Friday, December 20, 2013


Caesar has never wanted us to know anything but the grinding juggernaut of inevitability, of just the way things are. Caesar has never wanted us to know that there is an alternative to Caesar, another way, another kind of power and a different kind of future.  Caesar has only ever offered the extension of current arrangements to create a known, predictable, imposed future. “Resistance is futile.”

Mostly we accommodate ourselves to this, deliberately or by default. We argue realpolitik and “It could be worse.” Some choose to make a deal, to become agents of Caesar, entrenching his power ever more deeply in the fabric of communities and the lives of households and persons, shoring up its claim to permanence and inevitability. Some retreat – to private and ahistorical spiritualities, to addictions, to one or more of the “isms” that embody our penchant for idolatry. Some are destroyed by the greed and violence of Caesar, Pharoah, Nebuchadnezzar. Some rise up violently to overthrow (and then, often, to become) the tyrants.

And some allow themselves to hope, to join their longing – for justice, for freedom, for peace – to the promise, made by the God of Israel and embodied in Jesus of Nazareth, that there is another “kingdom”, another kind of sovereign power, and another human way. These people look for outcroppings of that deeper power and truth, for something – anything! – to break through the flattened landscape of “same shit, different day” – all winks and knowing – that corrodes our humanity.

The day I was ordained a deacon, Christopher Lind gave me my first Walter Brueggemann book, The Prophetic Imagination, and I’ve been as loyal a reader of Brueggeman as I was long ago of the Hardy Boys, so the language of “claim” and “counter-claim” has been familiar for over thirty years. Add William Cavanagh’s “imagination is the drama in which bodies are invested”, and the biblical witness comes into focus as the Spirit’s offer of an alternative imagination, a counter-drama inviting the investment of our bodies, our lives. If stewardship means anything real, it speaks to this investment in God’s promise of another way, in the sovereign claim of the just and loving God, in the kingdom Jesus couldn’t stop talking about.

So it wasn’t all that surprising to discover that there is more than one “Prince of Peace” in the Christmas story.  There’s the one we’re familiar with – the one promised by God in the vision of the prophet, whose words we will hear again on Christmas Eve – Wonderful Counsellor, Mighty God, Everlasting Father, Prince of Peace.  But there, in Luke, is another contender for the title, Caesar Augustus, who has received the title “Prince of Peace” from the Roman Senate. As we sing “Away in a Manger”, baby and emperor collide, and the sky thunders with the praise of angels. The emperor hopes that we won’t notice, that we will keep this little story “private” and “spiritual”, that we won’t awaken to what’s really going on.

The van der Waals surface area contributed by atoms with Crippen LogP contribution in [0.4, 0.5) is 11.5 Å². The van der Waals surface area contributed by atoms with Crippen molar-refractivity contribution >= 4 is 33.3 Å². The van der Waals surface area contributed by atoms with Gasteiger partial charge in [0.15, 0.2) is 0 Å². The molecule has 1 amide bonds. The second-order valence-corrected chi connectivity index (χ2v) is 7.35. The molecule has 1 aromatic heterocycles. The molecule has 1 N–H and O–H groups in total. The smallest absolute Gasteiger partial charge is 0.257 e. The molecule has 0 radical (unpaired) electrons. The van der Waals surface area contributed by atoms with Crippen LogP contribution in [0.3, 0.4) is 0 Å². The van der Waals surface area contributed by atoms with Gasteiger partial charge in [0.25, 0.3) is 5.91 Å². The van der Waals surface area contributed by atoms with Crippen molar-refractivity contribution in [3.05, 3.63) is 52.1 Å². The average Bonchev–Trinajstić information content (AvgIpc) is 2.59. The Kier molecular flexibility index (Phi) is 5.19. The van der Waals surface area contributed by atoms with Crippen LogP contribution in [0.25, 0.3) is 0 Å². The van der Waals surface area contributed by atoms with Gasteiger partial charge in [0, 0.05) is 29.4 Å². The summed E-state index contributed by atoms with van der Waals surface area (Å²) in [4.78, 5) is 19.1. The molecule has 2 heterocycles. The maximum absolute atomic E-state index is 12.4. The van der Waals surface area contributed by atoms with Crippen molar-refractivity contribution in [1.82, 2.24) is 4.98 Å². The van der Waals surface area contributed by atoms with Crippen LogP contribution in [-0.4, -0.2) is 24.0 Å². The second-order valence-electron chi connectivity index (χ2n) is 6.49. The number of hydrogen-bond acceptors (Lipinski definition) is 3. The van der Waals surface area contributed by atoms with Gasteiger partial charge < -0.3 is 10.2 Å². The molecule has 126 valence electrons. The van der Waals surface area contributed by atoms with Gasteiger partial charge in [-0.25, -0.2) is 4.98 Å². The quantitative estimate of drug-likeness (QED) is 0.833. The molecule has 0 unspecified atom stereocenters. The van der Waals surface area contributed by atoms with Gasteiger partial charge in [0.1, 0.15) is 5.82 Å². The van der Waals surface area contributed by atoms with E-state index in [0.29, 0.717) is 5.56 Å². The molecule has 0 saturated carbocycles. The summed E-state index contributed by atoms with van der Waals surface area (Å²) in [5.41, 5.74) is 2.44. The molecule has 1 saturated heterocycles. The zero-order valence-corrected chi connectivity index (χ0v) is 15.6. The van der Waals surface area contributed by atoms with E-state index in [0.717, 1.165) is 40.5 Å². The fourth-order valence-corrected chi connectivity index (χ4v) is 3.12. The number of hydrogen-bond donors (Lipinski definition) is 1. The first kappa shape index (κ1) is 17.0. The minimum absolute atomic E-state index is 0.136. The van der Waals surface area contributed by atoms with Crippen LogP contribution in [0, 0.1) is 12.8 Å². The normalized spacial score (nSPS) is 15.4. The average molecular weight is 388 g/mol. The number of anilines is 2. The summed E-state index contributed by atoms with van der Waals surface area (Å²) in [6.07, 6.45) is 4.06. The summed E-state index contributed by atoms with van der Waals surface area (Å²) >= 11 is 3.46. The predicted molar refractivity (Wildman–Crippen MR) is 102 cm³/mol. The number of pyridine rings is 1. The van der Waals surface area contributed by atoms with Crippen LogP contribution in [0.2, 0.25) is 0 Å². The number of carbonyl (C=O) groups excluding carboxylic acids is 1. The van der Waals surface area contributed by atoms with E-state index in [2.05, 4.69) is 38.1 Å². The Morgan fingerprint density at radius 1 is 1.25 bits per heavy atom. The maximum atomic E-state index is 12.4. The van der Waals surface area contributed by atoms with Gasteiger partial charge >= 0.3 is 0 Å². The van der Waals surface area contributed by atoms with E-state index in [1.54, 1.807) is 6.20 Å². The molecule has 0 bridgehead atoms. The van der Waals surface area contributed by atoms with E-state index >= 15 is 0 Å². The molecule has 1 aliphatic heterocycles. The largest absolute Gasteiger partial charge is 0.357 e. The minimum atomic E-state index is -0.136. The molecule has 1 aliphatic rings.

But it’s all there, in the story – it’s time to choose our prince.  Will our peace be won and guarded by sword, spear, chariot and crucifixion – the peace of Caesar? Or will it be won and guarded by the redeeming power of costly love?

The collision, and the choice it uncovers in our midst, will reverberate through the whole story of Jesus. Again and again Jesus sharpens the focus of contested power, again and again he softens the hard surface of inevitability, reaches into the deep well of history, of possibility, of hope, and draws up an outcropping of the kingdom of God – food, healing, reconciliation, beauty, truth – that redefines the landscape of history and maps a different journey across it.

The deep well is still there, and the surface of inevitability has softened under other hands as well. Sometimes they are the hands of the famous – Nelson Mandela, Mother Teresa, Sojourner Truth. But there are many others, known locally or hardly at all, who have drawn up from the deep well of history outcroppings of that other way that Jesus and his church call “the kingdom of God.” We have all been there when it happened, though we don’t always notice.

So part of our work is to pay attention to the hands of others, to watch for those times when love and patience, courage and imagination animate the hands of someone near us, and they reach past the shell of inevitability into the well of possibility, drawing out some beauty, truth, reconciliation, healing, food – a sign of God’s promised future, a map for the faithful journey.

And part of our work is to believe that our hands are hands like those, that we could choose that prince, and draw up signs of God’s promised future into the sometimes dismal landscape across which God accompanies us.

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